Before RPT's publication, I hadn't realized that Amazon has a team of book editors who read and actively promote titles. And they don't just make safe or obvious choices -- they choose a lot of edgy, interesting and important work. Take a look at the lists, and also, their book blog, Omnivoracious, and you'll see what I mean.

Tuesday, October 19, 2010


I came home from my first Bouchercon with a bagful of books, a bunch of new friends and a bit of a cold, so forgive me if I keep this brief...

For those unfamiliar, Bouchercon is the Big Kahuna of mystery/suspense conventions. It's a reader-oriented convention, meaning that authors have a chance to interact with fans, and vice-versa. On the author side, every year reads like a list of "Who's Who" in the mystery/suspense world. This year's attendees included Lee Child, Val McDermid, Denise Mina, Laurie King, Kate Atkinson, Gregg Hurtwitz, Michael Connelly, oh hell there were so many people just look here if you're curious...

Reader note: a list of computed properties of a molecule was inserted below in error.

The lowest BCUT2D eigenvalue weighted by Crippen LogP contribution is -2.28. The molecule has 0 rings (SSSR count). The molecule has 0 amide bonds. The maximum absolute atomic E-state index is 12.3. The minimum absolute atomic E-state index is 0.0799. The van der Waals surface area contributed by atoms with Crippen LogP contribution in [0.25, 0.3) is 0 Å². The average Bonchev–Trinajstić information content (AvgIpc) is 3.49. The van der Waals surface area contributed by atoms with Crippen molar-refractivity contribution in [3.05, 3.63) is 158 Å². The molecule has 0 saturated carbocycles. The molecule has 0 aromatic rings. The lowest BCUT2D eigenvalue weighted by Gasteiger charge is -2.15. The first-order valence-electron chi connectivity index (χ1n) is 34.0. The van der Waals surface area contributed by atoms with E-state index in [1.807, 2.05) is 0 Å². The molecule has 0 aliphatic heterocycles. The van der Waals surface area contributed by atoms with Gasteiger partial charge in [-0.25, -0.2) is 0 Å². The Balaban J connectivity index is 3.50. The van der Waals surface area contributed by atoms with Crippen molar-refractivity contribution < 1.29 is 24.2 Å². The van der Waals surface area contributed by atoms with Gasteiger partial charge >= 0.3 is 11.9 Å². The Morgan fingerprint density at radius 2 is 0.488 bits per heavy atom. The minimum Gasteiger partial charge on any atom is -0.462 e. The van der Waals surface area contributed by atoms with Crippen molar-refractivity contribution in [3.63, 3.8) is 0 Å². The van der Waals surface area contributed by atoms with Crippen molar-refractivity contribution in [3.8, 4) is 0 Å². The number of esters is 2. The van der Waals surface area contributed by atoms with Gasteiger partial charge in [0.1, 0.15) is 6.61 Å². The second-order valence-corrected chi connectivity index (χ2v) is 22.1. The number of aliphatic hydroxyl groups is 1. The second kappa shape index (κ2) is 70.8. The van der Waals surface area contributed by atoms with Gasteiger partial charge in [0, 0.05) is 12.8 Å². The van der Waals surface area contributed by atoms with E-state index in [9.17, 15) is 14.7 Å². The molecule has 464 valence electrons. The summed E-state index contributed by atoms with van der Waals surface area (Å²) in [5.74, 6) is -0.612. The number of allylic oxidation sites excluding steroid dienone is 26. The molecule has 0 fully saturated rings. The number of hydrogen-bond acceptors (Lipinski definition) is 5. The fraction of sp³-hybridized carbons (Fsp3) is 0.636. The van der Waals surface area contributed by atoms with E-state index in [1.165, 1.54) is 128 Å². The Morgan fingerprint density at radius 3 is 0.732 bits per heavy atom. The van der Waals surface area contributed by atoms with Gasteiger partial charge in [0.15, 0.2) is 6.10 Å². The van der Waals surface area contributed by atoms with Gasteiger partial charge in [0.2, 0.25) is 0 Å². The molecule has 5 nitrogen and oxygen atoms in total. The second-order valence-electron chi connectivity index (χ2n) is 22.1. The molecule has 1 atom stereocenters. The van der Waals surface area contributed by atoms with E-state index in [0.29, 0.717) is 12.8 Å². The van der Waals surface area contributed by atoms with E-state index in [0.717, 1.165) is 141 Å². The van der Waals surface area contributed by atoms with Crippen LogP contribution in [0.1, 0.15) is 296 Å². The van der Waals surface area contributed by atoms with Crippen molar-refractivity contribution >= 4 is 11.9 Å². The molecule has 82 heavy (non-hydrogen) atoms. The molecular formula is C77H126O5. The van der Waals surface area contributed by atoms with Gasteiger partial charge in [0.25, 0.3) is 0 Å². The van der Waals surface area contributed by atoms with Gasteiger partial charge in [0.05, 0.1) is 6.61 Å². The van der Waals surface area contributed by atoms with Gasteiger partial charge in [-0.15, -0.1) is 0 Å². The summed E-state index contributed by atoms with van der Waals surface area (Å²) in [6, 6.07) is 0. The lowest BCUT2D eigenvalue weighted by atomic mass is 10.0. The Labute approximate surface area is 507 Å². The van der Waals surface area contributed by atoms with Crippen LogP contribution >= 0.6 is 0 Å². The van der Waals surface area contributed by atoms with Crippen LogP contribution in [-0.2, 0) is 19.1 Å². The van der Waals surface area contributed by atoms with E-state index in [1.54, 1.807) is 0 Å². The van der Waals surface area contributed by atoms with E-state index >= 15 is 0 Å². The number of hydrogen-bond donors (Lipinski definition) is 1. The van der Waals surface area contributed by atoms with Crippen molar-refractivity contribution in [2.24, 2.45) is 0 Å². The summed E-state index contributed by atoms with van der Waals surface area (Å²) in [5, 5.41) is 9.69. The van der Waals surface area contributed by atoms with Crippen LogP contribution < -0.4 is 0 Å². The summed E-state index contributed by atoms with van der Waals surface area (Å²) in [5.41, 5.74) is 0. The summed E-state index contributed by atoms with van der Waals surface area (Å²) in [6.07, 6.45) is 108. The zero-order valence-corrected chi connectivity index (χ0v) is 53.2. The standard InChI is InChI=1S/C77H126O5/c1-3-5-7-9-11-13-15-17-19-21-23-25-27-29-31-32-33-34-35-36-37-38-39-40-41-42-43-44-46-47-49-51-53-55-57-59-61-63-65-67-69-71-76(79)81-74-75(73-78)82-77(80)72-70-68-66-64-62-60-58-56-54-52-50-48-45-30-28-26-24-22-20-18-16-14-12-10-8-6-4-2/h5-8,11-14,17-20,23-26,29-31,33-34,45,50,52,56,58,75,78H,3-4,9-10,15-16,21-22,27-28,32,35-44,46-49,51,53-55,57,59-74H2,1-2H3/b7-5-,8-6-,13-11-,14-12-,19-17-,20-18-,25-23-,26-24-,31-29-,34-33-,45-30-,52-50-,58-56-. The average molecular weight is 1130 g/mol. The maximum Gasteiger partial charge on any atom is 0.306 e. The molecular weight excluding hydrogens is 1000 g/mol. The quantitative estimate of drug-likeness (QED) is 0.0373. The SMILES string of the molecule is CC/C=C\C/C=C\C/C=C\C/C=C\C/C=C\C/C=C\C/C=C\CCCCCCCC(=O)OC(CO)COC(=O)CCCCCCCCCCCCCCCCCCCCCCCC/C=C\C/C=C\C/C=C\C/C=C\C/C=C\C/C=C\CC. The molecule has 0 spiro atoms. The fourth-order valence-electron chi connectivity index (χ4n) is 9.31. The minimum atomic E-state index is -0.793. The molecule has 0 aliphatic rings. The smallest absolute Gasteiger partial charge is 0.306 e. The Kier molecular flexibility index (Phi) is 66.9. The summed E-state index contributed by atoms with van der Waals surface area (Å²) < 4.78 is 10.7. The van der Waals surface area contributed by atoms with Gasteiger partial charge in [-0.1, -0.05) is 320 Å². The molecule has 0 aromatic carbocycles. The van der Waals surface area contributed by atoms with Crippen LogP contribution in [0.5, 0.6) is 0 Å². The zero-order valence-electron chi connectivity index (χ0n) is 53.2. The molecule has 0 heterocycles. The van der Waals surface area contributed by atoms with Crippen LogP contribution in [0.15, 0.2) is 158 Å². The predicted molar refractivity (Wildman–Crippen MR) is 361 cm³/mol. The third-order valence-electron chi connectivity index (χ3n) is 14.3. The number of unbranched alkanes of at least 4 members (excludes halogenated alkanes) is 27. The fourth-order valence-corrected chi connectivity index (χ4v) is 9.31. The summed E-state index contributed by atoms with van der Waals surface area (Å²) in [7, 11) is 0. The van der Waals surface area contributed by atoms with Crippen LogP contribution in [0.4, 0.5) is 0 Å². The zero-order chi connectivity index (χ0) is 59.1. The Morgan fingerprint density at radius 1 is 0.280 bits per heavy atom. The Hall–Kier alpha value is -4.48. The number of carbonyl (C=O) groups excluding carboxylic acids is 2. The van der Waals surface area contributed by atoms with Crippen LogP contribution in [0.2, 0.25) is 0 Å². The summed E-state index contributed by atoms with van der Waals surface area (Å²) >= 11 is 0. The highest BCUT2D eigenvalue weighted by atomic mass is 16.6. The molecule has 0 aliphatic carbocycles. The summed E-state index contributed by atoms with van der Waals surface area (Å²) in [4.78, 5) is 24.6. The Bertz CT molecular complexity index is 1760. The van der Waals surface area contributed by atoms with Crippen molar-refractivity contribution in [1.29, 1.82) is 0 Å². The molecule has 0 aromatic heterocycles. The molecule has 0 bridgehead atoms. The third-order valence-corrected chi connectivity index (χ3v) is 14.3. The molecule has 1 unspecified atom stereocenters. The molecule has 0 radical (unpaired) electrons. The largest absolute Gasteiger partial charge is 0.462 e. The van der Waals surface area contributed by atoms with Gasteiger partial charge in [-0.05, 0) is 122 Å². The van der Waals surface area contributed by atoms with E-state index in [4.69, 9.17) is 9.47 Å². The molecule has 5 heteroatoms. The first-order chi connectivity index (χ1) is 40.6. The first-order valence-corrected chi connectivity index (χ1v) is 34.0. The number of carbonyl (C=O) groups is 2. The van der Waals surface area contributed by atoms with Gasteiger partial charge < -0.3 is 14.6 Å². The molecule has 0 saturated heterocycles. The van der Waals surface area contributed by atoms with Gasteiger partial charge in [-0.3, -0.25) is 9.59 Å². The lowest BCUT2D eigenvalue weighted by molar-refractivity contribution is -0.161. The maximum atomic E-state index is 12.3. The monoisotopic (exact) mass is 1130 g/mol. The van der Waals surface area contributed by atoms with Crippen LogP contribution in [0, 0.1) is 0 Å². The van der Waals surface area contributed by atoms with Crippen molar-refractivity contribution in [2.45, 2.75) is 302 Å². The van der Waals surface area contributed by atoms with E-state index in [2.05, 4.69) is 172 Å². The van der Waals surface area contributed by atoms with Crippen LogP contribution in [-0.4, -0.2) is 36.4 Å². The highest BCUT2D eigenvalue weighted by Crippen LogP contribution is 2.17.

The point being it's awesome and kind of overwhelming. For every person I got to meet, there were two more I somehow missed who I dearly would have loved to have encountered. There are panels galore, on every conceivable mystery-writing topic and on the publishing industry in general. We had a wonderful hospitality suite run by Sisters In Crime, Northern California, who kept the place stocked with an amazing range of snacks, and most importantly, coffee (Bouchercons primarily run on two things: coffee and booze).